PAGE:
Then his mother took him by the hand, and they walked together out into the little garden, where everything was gay with the late summer flowers. "Why, dear me!" said Karl, "I never knew that we had such a beautiful little garden! Have you changed it any since I have been away?"

"No," said his mother, "but it grows a little better every year, even when left to itself."

"It is certainly the prettiest garden I ever saw," said Karl. "And look at that view of the hills behind the village! How beautiful it is with the afternoon lights and shadows lying on it! Why, mother, was that view of the hills always there just in the same way?"

"I think it must have been," said his mother, smiling at him. "You always thought it was a pretty sight, Karl."

"Yes," said Karl, "but nothing half so beautiful as this. And you too, mother, you have grown lovelier than you ever were before, in spite of your having been sick and poor. If I were a great artist, I [59] should paint your portrait and make my fortune by it."

His mother smiled again, not believing what he said, but being pleased that he should think so.

"Mother," said Karl again, "I will paint your picture, sitting here in the garden, with the flowers blossoming about you, and the view of the hills behind you. If I can only make it seem as beautiful to others as it does to me, it will be the best picture I have ever made."

So the next morning Karl made his mother sit in the garden, and then brought his paints and went to work. He was afraid that everything would not look so beautiful as it had the night before, when he had first come home, but it did. He worked faster and more joyfully than he had ever worked before, hoping that he would be able to put into the picture the wonderful new beauty that he saw all around him.

At sunset the picture was almost finished, and Karl sat alone in front of it, for his mother had gone into the house to get supper. He was feeling a little tired and discouraged, as he nearly always did after a long day's work. Perhaps, he thought, it would be impossible for him to make other people see what he was seeing, and the picture would be nothing, after all, but a pleasure to his mother and himself.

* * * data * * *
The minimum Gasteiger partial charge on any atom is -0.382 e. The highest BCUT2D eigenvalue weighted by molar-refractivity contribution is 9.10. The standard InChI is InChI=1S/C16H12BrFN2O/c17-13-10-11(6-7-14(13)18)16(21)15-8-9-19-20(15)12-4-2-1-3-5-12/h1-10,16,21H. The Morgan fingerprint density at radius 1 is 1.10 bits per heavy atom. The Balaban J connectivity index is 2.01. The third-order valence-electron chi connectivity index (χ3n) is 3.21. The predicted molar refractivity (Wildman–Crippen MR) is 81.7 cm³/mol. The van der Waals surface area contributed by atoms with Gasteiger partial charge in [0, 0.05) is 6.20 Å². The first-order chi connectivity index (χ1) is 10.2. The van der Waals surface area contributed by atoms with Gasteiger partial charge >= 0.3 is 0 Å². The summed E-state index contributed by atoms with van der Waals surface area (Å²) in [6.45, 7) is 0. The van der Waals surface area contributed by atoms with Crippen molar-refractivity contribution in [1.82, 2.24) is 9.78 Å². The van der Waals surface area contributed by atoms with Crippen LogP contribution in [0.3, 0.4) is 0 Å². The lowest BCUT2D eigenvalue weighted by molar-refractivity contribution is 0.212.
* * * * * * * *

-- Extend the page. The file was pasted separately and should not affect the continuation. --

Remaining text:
[60] "As soon as it gets too dark to work on it any longer," he said, "I shall go into the chapel to see my Angel of Beauty. I am sure she will comfort me, as she always used to do."

Just then he thought he heard some one beside him, and when he looked up quickly, there stood the white Angel herself at his side, just as he had seen her so often in the chapel window! Karl was so surprised that he could not think of anything to say, but sat looking up at her with big, wondering eyes.

"I have been here helping you all day," she said, "but I thought it would comfort you more if you could see me." Then she touched his hand lightly with her hand, and Karl went to work again with his brush, which now seemed to do its work with a wonderful skill that he had never noticed in it before. "Ah," he said happily, "that was the color I wanted all the time! And that is the light on the hills that I saw last evening and thought so beautiful!"

Then, resting from his work a minute, he turned his face again toward the Angel, and said to her:

"Will this really be the picture that I have wanted to paint for so long?"

"Yes," said the Angel, "it will; for at last you have found the most beautiful sight in the world."

[61] "And it was here all the time?" said Karl.

"What is here does not make the picture," said the Angel, "but what you see." Then she faded away as quietly as she had come, and Karl saw that his picture was finished.

This was the picture that made all the world know that Karl was a great artist; but how it came to be painted has never been told before.